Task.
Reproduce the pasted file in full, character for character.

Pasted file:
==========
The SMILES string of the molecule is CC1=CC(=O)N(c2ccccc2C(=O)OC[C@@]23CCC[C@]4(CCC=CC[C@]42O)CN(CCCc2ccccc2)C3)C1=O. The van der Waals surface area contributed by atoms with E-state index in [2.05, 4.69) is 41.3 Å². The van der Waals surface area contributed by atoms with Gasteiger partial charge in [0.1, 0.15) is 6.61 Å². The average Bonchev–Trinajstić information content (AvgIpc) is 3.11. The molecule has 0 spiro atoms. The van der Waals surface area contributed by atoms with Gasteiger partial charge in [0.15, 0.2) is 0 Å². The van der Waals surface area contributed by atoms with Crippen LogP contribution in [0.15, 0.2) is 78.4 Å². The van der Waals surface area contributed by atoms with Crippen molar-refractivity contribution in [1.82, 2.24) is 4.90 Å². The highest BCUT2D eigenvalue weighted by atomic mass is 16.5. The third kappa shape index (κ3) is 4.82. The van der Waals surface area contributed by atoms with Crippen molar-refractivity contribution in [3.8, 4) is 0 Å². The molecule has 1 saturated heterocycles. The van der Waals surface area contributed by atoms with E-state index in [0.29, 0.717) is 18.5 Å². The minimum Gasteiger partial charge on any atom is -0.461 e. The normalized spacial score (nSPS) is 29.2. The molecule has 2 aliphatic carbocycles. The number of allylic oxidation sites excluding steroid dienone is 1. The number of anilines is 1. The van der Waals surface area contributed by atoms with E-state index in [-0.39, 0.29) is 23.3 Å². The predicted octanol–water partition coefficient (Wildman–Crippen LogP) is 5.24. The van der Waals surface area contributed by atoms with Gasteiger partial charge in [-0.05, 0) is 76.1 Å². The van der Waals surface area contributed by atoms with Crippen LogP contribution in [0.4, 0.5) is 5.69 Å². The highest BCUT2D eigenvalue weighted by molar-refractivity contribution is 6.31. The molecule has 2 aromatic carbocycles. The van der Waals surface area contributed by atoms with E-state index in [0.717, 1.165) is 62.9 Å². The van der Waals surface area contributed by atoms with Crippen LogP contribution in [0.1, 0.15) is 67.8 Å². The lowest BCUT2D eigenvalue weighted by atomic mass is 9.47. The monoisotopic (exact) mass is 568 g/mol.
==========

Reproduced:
The SMILES string of the molecule is CC1=CC(=O)N(c2ccccc2C(=O)OC[C@@]23CCC[C@]4(CCC=CC[C@]42O)CN(CCCc2ccccc2)C3)C1=O. The van der Waals surface area contributed by atoms with E-state index in [2.05, 4.69) is 41.3 Å². The van der Waals surface area contributed by atoms with Gasteiger partial charge in [0.1, 0.15) is 6.61 Å². The average Bonchev–Trinajstić information content (AvgIpc) is 3.11. The molecule has 0 spiro atoms. The van der Waals surface area contributed by atoms with Gasteiger partial charge in [0.15, 0.2) is 0 Å². The van der Waals surface area contributed by atoms with Crippen LogP contribution in [0.15, 0.2) is 78.4 Å². The van der Waals surface area contributed by atoms with Crippen molar-refractivity contribution in [1.82, 2.24) is 4.90 Å². The highest BCUT2D eigenvalue weighted by atomic mass is 16.5. The third kappa shape index (κ3) is 4.82. The van der Waals surface area contributed by atoms with Crippen molar-refractivity contribution in [3.8, 4) is 0 Å². The molecule has 1 saturated heterocycles. The van der Waals surface area contributed by atoms with E-state index in [0.29, 0.717) is 18.5 Å². The minimum Gasteiger partial charge on any atom is -0.461 e. The normalized spacial score (nSPS) is 29.2. The molecule has 2 aliphatic carbocycles. The number of allylic oxidation sites excluding steroid dienone is 1. The number of anilines is 1. The van der Waals surface area contributed by atoms with E-state index in [-0.39, 0.29) is 23.3 Å². The predicted octanol–water partition coefficient (Wildman–Crippen LogP) is 5.24. The van der Waals surface area contributed by atoms with Gasteiger partial charge in [-0.05, 0) is 76.1 Å². The van der Waals surface area contributed by atoms with Crippen LogP contribution in [0.4, 0.5) is 5.69 Å². The highest BCUT2D eigenvalue weighted by molar-refractivity contribution is 6.31. The molecule has 2 aromatic carbocycles. The van der Waals surface area contributed by atoms with E-state index in [0.717, 1.165) is 62.9 Å². The van der Waals surface area contributed by atoms with Crippen LogP contribution in [0.1, 0.15) is 67.8 Å². The lowest BCUT2D eigenvalue weighted by atomic mass is 9.47. The monoisotopic (exact) mass is 568 g/mol.